I hope this information makes people think about what they are saying.
29th Mar 2010, 08:39
I do not now, nor have I ever owned a Honda product. However I must say that it seems to me that the people who bash the Ridgeline are only doing so to make them feel better about whatever they are driving.
That being said, back in the 1970's my dad owned one of those little Datsun (Nissan) pick up trucks. It wasn't a full-size pick-up, nor did it pretend to be. But it did the job it was intended to do, and did it quite well.
The Ridgeline also does the job it was intended to do quite well. It wouldn't be my first choice of vehicle, because I do not need an open bed. However many people do, and it works well for them. Not everybody needs or wants an F 150 or Silverado.
29th Mar 2010, 16:05
"29th Mar 2010, 08:39.
I do not now, nor have I ever owned a Honda product. "
Then how do you know whether the Ridgeline does its job or not?
30th Mar 2010, 10:48
Because I was in the Automotive business from 1974 until 2007, and still keep up to date with all automobile models available on the US market (both imported and domestic).
I do not think you want to question my knowledge in the field of automobiles. (Before you accuse me of having worked for Honda - No, I have never been an employee of Honda Motor Company or any Honda dealership)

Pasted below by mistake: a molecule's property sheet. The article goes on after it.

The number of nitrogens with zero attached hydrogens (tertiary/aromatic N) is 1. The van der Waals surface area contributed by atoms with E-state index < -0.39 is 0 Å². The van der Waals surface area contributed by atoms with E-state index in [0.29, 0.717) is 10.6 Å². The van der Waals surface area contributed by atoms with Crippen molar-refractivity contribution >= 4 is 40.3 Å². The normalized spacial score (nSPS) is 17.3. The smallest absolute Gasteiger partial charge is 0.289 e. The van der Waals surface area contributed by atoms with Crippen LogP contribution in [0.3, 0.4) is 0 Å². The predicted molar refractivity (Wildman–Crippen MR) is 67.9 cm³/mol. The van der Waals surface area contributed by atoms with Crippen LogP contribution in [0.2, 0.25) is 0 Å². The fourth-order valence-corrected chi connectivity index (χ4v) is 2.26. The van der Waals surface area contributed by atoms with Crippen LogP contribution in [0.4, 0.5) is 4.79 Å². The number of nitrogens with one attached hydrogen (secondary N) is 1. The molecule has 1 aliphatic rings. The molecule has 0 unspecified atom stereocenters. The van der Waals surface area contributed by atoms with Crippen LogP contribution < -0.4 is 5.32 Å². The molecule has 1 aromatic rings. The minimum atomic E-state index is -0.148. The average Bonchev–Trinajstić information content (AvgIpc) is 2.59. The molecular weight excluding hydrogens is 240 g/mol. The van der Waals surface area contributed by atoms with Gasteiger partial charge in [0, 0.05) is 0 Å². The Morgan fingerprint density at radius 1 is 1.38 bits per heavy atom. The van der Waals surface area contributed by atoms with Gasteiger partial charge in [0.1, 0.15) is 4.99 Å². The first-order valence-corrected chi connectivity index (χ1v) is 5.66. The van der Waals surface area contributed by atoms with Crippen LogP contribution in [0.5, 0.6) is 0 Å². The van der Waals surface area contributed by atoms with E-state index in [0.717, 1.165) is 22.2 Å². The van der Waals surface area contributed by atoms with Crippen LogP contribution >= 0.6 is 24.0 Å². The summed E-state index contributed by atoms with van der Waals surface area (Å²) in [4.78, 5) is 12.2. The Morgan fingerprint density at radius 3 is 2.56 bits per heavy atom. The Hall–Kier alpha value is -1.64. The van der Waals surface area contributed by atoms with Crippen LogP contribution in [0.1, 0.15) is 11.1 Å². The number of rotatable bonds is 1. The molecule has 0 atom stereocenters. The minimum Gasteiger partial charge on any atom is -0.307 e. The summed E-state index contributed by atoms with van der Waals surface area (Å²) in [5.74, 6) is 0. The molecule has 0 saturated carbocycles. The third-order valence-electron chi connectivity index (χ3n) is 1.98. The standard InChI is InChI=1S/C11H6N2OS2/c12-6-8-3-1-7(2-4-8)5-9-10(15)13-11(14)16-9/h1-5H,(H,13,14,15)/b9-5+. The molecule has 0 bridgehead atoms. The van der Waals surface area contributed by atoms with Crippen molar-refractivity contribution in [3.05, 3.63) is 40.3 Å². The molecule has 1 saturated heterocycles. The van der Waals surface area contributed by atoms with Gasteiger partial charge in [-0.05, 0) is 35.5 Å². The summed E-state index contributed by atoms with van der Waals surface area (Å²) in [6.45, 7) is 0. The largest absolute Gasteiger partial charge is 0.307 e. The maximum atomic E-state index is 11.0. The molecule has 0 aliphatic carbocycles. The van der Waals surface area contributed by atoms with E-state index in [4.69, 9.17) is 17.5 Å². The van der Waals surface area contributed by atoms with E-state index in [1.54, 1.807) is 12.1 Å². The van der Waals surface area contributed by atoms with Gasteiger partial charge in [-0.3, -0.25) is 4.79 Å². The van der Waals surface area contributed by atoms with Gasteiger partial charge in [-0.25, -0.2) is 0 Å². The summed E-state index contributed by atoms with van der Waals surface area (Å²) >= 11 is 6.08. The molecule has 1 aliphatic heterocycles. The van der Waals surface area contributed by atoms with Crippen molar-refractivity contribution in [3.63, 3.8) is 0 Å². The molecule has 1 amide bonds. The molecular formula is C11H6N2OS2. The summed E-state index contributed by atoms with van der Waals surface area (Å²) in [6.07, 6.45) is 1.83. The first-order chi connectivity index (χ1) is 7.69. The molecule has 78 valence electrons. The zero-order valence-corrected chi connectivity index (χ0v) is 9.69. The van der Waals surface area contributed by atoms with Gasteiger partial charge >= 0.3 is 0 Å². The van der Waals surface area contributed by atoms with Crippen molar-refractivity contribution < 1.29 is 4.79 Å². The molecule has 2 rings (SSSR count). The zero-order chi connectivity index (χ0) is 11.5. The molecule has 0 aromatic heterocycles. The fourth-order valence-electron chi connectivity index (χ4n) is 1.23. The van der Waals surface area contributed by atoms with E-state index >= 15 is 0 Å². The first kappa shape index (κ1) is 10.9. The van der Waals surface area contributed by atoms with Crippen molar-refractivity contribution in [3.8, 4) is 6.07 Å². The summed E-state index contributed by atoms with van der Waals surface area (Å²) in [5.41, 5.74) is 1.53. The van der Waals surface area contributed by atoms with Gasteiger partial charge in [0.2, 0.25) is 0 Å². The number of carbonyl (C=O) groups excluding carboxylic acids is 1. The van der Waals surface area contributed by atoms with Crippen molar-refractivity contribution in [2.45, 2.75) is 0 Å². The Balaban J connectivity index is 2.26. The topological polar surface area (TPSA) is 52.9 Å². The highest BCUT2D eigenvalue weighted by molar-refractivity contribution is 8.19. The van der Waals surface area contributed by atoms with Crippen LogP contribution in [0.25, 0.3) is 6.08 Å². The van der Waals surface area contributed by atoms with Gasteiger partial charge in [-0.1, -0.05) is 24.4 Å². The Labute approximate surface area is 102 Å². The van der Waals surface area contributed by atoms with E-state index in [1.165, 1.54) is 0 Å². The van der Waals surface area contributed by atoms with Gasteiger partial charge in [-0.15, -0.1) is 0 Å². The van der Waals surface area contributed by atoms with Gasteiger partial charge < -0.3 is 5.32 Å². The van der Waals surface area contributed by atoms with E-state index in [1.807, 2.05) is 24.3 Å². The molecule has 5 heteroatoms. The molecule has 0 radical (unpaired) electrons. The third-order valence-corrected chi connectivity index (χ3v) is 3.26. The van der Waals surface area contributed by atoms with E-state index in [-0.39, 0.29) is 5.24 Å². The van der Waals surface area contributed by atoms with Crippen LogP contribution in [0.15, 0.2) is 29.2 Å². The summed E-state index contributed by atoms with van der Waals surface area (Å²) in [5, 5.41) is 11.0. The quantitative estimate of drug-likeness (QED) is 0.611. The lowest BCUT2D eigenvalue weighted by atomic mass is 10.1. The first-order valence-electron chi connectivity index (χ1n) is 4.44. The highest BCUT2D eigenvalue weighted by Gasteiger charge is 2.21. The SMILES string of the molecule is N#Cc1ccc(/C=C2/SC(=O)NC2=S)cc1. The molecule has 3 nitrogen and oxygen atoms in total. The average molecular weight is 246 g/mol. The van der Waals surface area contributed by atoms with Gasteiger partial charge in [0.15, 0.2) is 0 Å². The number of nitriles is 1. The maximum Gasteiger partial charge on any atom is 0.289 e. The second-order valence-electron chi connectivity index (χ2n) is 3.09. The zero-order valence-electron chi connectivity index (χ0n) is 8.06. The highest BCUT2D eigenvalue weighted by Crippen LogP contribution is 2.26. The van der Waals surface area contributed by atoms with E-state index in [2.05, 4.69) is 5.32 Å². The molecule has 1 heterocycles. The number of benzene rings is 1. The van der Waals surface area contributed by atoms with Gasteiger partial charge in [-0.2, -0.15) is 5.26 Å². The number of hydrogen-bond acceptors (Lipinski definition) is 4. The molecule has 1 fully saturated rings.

30th Mar 2010, 11:39
Then that means you have an opinion, like everyone else. And your opinion carries no greater weight than anybody else's, because a lot of people "keep up to date" with models and have familiarity with the industry.
30th Mar 2010, 19:26
Since this is a full size truck review and I have a late model Silverado (and an opinion from owning them), my take on the subject is what its purpose is. If you are going to pay insurance and feel the need for a truck, get a full size truck with a full size frame, even if it's a Six. I got tired of borrowing friend's full size trucks, even though I owned a small one before. It was either make 2 trips where 1 trip would have been better (more time consuming burning more gas) or passing by opportunities that are available with a full size truck.
I go to home centers (saved a lot doing lots of projects on my own) picking up antiques and going to auctions, towing my boat, more room for passengers that I felt always compromised with a small truck.
I also felt if I were to pay any insurance, it's sensible to have a full size stronger truck with even a six, but preferably a V8.
On the highway I have 25 MPG on cruise, and pick up things in one trip. Trying to do an all in one vehicle has not worked for me. I would rather have a car with a piece of rope, get the little loads mulch etc and tie down the trunk.
My truck has paid for itself moving myself, family members, carrying great buys I have found vs. borrowing or not being able to borrow full sizes. I guess you could rent a truck and own small, but I have found the practical utility of a full size well worth owning one.
I also have not had issues with my Silverado, but I do overmaintain it. I changed the intake, exhaust system and am now using Mobil 1 in mine. It's a great overall truck; non compromised on many applications.
6th Apr 2010, 23:12
The Chevy might be an inconvenience, but a Toyota can kill your son and his son.